TotalBath | 0.3868 | 0.3866 | 4589.011 | Logical as it plays an important part in the sales price of a house | Overlap |
TotalFullBath | 0.359 | 0.3588 | 4906.859 | Logical and expected that it would have a lower R than total number of bathrooms | Overlap |
HouseAge | 0.3213 | 0.321 | 5338.312 | Logical in that newer housses would likely have a higher sales price | Overlap |
YearBuilt | 0.3209 | 0.3206 | 5342.262 | Expected to be very similar to HouseAge which it is so no surprise | Overlap |
YearRemodel | 0.2894 | 0.2891 | 5702.33 | Logical in terms of explaining the variability in sales price; somewhat associated with houseage and yrbuilt | |
MasVnrArea | 0.2843 | 0.284 | 5760.722 | Not logical as I would have thought it to have lesser impact on the sales price than some of the variables with a lesser R | |
TotRmsAbvGrd | 0.2523 | 0.252 | 6126.552 | Logical in terms of explaining the variability in sales price | Overlap |
BsmtFinSF1 | 0.1966 | 0.1963 | 6762.719 | Logical as I think people are more concerned about the bsmt sq ft over being a finished area or not | Overlap |
LotFrontage | 0.127 | 0.1266 | 7557.59 | Logical as the sales price and lotfrontage would be less likely to explain the variability | |
WoodDeckSF | 0.117 | 0.1166 | 7671.945 | Logical as it ranks higher than the amount of porch space but surprised that it is ranked higher than LotArea | |
LotArea | 0.1027 | 0.1023 | 7835.853 | Not logical as I would have thought the LotArea would be more directly related to sales price | |
SecondFlrSF | 0.0636 | 0.0633 | 8281.516 | Logical as likely to be similar to the first floor and is related to TotalFlrSF | Overlap |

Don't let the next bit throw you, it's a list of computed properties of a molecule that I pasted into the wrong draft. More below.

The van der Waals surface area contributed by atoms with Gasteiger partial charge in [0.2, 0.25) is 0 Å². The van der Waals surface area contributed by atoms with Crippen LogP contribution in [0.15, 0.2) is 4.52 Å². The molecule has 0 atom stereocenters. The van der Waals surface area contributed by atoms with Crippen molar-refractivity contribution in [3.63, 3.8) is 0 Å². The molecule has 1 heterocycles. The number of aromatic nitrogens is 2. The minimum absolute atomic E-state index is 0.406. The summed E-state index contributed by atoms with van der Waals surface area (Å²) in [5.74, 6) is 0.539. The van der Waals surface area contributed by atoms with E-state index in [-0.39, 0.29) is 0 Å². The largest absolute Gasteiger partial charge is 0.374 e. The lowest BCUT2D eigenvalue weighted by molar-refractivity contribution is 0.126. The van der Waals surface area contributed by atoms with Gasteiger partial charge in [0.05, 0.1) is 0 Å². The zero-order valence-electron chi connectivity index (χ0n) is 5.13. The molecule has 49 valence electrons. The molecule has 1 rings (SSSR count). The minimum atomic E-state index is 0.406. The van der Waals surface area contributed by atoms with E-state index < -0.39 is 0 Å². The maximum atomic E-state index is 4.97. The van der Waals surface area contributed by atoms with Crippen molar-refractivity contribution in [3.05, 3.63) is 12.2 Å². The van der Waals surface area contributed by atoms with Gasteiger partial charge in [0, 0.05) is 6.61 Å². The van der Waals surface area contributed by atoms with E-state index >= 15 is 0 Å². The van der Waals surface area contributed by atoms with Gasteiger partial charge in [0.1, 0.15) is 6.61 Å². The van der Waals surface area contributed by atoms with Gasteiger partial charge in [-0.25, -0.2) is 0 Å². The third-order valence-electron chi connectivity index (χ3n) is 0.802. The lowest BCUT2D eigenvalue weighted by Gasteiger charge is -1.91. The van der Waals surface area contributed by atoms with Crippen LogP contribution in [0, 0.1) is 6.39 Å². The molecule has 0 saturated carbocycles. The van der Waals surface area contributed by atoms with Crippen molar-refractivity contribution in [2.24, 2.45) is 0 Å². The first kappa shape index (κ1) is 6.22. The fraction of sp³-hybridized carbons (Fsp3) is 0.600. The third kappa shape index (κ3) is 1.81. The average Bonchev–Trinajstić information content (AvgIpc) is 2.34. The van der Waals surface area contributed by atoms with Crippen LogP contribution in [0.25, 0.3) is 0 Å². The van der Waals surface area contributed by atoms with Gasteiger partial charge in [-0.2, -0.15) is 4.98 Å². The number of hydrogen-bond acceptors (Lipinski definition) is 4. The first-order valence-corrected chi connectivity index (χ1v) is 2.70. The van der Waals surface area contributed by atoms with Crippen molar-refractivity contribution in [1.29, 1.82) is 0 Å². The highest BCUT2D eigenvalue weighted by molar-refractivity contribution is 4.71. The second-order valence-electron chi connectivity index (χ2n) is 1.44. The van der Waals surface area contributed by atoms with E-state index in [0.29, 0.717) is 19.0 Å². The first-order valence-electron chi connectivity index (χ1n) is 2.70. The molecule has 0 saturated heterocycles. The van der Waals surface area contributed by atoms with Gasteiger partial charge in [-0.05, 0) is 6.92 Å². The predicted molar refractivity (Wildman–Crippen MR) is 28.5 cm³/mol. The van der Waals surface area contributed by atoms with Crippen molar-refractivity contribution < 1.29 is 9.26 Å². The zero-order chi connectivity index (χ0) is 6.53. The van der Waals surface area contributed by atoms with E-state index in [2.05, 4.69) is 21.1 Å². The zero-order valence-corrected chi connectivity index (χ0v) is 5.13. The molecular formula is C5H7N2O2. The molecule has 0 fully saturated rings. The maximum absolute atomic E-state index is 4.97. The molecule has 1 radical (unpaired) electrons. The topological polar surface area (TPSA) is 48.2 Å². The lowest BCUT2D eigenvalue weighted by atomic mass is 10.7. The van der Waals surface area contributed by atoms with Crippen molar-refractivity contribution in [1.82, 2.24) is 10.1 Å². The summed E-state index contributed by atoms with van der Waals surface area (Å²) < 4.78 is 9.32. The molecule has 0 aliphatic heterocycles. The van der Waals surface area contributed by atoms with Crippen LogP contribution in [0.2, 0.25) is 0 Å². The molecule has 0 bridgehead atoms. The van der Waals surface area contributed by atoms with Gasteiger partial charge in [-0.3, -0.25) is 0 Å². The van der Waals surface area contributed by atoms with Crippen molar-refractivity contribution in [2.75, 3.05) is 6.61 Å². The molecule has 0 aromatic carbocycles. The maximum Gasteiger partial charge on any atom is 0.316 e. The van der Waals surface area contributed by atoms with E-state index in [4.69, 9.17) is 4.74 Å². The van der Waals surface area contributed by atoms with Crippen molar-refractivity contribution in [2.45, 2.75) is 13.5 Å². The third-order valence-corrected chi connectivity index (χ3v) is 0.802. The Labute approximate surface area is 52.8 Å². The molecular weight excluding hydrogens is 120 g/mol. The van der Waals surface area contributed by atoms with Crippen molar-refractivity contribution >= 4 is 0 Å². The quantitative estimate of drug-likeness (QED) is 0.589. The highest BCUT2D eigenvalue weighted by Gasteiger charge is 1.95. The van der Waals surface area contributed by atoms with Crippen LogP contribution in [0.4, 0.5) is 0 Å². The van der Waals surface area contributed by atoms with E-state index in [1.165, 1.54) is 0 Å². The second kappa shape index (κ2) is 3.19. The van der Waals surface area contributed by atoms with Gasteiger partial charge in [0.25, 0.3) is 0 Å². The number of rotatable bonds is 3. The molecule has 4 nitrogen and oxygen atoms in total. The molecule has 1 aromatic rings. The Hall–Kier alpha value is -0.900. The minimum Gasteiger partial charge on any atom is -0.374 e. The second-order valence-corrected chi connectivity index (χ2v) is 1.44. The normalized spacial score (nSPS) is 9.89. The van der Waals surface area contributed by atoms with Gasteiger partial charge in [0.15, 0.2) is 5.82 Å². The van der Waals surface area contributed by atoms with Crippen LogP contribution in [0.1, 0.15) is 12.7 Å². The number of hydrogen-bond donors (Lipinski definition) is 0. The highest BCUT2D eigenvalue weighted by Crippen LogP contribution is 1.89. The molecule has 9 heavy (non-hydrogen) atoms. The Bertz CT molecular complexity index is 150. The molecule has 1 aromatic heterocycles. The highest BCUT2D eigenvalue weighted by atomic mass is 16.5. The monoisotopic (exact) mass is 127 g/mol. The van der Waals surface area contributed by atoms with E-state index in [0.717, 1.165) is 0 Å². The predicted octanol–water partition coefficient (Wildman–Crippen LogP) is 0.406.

TotalHalfBath | 0.0544 | 0.054 | 8387.015 | Logical as sales price is likely to be more effected by totalbath and fullbaths | Overlap |
BsmtUnfSF | 0.0386 | 0.0382 | 8567.744 | Logical as I think people are more concerned about the bsmt sq ft over being a finished area or not | Overlap |
TotalPorchSF | 0.0293 | 0.0289 | 8673.387 | Logical as it is of little importance to the sales price | |
BedroomAbvGr | 0.0188 | 0.0184 | 8793.586 | Logical and has less impact than TotalRmsAbvGrd which makes sense | Overlap |
PoolArea | 0.0048 | 0.0044 | 8953.456 | Logical as would expect it to have little impact on sales value | |
LowQualFinSF | 0.0013 | 0.0009 | 8994.168 | Logical based on what I would expect people to report on this variable and other variable that may be related i.e. sale condition | |
MoSold | 0.0007 | 0.0003 | 9000.444 | Logical – when a house is sold should have minimal impact on the sales price | Overlap |
YrSold | 0.0006 | 0.0001 | 9002.185 | Logical – when a house is sold should have minimal impact on the sales price | Overlap |
MiscVal | 0.0003 | -0.0001 | 9005.503 | Logical given the few items and their value to the overall sales price | |
BsmtFinSF2 | 0 | -0.0004 | 9008.506 | Logical given the dataset and the potential duplication and confusion on this variable | Overlap |
In what sense is the model the ‘best’ model:
GrLivArea is the best model as it logical to the sales price of a house which people obviously plan to live in so they are more likely to spend additional money for a larger space. It has an Adjusted R-Square of .5004. The p value is small so we can reject the null hypothesis.
Anything funny about it from an interpretation standpoint?
The equation is ‘funny’ if you consider a house with zero GrLivArea which would result in a sale price of $13,290. While one could perhaps justify, it based on the price of land only, it is illogical. Additionally, the increase in value based on a one unit change of ~$111.70 is logical. Overall, we would expect the model to be better with the increased Adjusted R-Square yet we still have the same issues and concerns based on the plots.
Goodness-of-Fit
Goodness-of-fit statistics on the GrLivArea are as follows:
Analysis of Variance | |||||
Source | DF | Sum of Squares | Mean Square | F Value | Pr > F |
Model | 1 | 9.33763E12 | 9.33763E12 | 2922.59 | <.0001 |
Error | 2928 | 9.354907E12 | 3194981962 | ||
Corrected Total | 2929 | 1.869254E13 |
Root MSE | 56524 | R-Square | 0.4995 |